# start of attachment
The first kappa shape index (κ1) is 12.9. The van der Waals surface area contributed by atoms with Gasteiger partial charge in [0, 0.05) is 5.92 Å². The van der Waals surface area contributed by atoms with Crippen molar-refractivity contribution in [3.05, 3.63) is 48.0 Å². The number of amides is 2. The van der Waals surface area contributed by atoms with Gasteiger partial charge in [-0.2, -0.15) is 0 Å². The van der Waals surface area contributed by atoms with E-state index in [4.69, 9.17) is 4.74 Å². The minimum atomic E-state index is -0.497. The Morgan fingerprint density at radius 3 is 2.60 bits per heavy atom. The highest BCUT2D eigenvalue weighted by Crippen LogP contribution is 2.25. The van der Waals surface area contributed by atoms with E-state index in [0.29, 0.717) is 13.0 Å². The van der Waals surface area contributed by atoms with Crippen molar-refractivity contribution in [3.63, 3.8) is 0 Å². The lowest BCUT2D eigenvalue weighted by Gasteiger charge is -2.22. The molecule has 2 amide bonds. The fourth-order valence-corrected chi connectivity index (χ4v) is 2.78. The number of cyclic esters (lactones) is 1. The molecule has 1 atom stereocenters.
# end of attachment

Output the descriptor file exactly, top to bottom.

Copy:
The first kappa shape index (κ1) is 12.9. The van der Waals surface area contributed by atoms with Gasteiger partial charge in [0, 0.05) is 5.92 Å². The van der Waals surface area contributed by atoms with Crippen molar-refractivity contribution in [3.05, 3.63) is 48.0 Å². The number of amides is 2. The van der Waals surface area contributed by atoms with Gasteiger partial charge in [-0.2, -0.15) is 0 Å². The van der Waals surface area contributed by atoms with E-state index in [4.69, 9.17) is 4.74 Å². The minimum atomic E-state index is -0.497. The Morgan fingerprint density at radius 3 is 2.60 bits per heavy atom. The highest BCUT2D eigenvalue weighted by Crippen LogP contribution is 2.25. The van der Waals surface area contributed by atoms with E-state index in [0.29, 0.717) is 13.0 Å². The van der Waals surface area contributed by atoms with Crippen molar-refractivity contribution in [3.63, 3.8) is 0 Å². The lowest BCUT2D eigenvalue weighted by Gasteiger charge is -2.22. The molecule has 2 amide bonds. The fourth-order valence-corrected chi connectivity index (χ4v) is 2.78. The number of cyclic esters (lactones) is 1. The molecule has 1 atom stereocenters.